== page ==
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Aspel, Michael (1933-)

Presenter, Writer

Main image of Aspel, Michael (1933-)

A nationally known personality, firstly as a television newsreader (BBC Wales's first) and, subsequently, as a presenter of numerous television and radio programmes, Michael Aspel was heralded as the 'golden boy' of British television during the 1970s and 1980s.

Born into a working-class family in Battersea, London, on 12 January 1933, Aspel started his working life as an office boy with a company of publishers. National Service followed, from 1951 to 1953. His career began as a radio actor with the BBC in Wales in 1954 but he came to notice when he was hired as a guest announcer and newsreader for the BBC (Cardiff) in 1957.

In 1962, he was invited to host the annual Miss World (BBC, 1959- ) beauty contest, which he would do for a further 14 events. It was Aspel, whose deflating wit and boyish charm kept the pomposity within limits, who had the unenviable task of extracting two minutes of articulate charm out of the nervous contestants; on the demeaning level of: "I understand you are interested in antiques. Why antiques?" "Because they don't make them anymore."

As the presenter of radio's Family Favourites from 1967, he became a household name which led to more work in television. In Ask Aspel (BBC, 1968-73; 1976-81), a sort of pre-Jim'll Fix It television wishing well, he showed clips from young viewers' requests featuring interesting people and exciting moments (for boys it was sport; for girls, pop stars).

For the first four years of its run, Aspel chaired the daytime game show Give Us A Clue (ITV, 1979-85) for Thames Television. Presented as a grown-up version of the children's game of charades, the series (with ever-smiling, bouncy team captains Una Stubbs and Lionel Blair) allowed an array of guest celebrities to indulge in a mixture of playful mime and acute embarrassment.

He entered into an exclusive contract with London Weekend Television in 1982 to present several programmes, including The 6 O'Clock Show, Child's Play, and his talk show Aspel & Company. The first of these LWT programmes, the London region news magazine The 6 O'Clock Show (LWT, 1982-90), co-presented with Janet Street-Porter and a young Danny Baker, was part straight news and part lightweight regional reporting. The show's popular blend of (somewhat strained) humour and news item oddities became a Friday night fixture for many years. LWT then handed him the hosting job on their new Saturday show, Child's Play (ITV, 1984-88), an amusing quiz format in which young children defined everyday words in their own terms and contestants then had to guess them.

For his huge success and popularity as a charming and affable presenter (especially among the distaff element), he was awarded with his own primetime chat show, Aspel & Company (ITV, 1984-93). (LWT, it seemed, had quite forgotten that for a few months in 1974 the BBC had also broadcast a similar formatted series with the very same host as the daytime Aspel and Company). Almost but not quite challenging the near-legendary status of the BBC's Parkinson (1971-82) show and its roll-call of international celebrity guests, Aspel & Company soon became the ITV Saturday-night highlight.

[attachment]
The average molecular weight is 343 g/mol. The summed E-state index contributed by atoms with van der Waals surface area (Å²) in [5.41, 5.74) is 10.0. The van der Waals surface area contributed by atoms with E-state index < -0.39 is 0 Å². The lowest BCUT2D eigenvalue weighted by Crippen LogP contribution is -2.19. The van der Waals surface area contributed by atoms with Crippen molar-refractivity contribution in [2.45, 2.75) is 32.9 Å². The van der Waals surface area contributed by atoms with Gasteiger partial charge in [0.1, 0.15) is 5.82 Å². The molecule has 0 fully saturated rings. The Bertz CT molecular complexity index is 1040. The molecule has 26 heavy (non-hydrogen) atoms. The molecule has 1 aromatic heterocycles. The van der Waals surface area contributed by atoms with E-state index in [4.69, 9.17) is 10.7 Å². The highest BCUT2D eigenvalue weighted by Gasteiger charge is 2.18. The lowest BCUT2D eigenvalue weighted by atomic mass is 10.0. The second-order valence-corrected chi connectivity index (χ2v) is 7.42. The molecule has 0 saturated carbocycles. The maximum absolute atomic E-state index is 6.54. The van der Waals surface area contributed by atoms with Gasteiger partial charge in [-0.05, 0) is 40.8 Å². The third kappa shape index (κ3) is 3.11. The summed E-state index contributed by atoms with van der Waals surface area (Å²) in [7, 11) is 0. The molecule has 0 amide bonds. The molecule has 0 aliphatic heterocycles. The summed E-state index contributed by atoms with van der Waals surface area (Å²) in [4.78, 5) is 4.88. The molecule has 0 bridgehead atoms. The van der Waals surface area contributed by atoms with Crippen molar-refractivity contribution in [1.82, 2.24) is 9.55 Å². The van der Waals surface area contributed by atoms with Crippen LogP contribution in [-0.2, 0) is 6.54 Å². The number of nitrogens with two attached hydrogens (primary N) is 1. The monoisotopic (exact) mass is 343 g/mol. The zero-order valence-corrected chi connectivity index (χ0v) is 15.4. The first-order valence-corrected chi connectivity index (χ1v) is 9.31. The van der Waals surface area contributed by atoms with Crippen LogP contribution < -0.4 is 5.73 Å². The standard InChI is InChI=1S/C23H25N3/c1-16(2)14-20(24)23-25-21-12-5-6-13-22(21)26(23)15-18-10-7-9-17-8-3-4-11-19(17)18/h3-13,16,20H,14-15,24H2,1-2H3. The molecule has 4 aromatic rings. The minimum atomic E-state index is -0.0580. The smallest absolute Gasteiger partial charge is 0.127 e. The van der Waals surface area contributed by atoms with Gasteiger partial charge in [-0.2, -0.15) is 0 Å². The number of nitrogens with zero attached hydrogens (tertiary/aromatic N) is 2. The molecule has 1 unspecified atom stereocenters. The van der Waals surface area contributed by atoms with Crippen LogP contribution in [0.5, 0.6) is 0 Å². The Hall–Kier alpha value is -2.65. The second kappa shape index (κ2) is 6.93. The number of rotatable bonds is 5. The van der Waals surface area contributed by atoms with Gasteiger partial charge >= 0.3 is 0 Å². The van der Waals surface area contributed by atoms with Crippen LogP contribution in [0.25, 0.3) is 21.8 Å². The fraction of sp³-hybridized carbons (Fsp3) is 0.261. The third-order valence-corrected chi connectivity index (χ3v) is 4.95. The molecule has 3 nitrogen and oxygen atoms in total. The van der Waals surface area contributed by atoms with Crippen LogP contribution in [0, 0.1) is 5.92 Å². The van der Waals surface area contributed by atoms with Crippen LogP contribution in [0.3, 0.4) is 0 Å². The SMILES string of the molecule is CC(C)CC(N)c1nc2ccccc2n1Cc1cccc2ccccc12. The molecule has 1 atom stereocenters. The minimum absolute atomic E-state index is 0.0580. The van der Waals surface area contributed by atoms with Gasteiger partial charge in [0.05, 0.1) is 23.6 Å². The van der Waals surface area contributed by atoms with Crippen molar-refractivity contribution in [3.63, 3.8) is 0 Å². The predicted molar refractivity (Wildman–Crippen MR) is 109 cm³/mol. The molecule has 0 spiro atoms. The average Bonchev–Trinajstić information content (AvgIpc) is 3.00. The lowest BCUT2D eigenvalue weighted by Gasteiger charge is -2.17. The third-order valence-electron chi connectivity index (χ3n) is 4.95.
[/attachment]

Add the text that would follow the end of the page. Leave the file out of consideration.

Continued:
However, Aspel's unruffled persona experienced a slight ripple when in one edition (tx. 22/2/1987) guest Oliver Reed staggered on stage in front of the cameras, clearly the worse for drink. In later years, Aspel and the programme fell victim to a tiresome exhibition of hucksterism by guest trio Bruce Willis, Sylvester Stallone and Arnold Schwarzenegger (tx. 16/5/1993) when they virtually hijacked the show to promote their new Planet Hollywood restaurant in London.

Presently, he hosts two of BBC1's longest running and most successful series, This Is Your Life (BBC, 1955-64; ITV, 1969-94; BBC1, 1994- ) and Antiques Roadshow (BBC, 1979- ). Following the untimely death of long-time This Is Your Life host Eamonn Andrews in November 1987, there was an ungainly race for what was then one of television's top presenting jobs (contenders were said to include Terry Wogan, Michael Parkinson, Des O'Connor, David Jacobs, Noel Edmonds, Gloria Hunniford and Nick Owen). In April 1988, it was announced that Michael Aspel would be taking over the coveted role, the decisive factor apparently being that Aspel had "the show business enterprise to jump out from behind trees to catch the subject for This Is Your Life."

Extending his position as Britain's highest paid television star in 2000, Aspel took over from Hugh Scully as presenter of the venerable Antiques Roadshow.

In 1993, Aspel was awarded the OBE for his services to broadcasting, and has been voted TV Times and Variety Club Television Personality of the Year. He was also voted into the Royal Television Society Hall of Fame for outstanding services to television.

Tise Vahimagi

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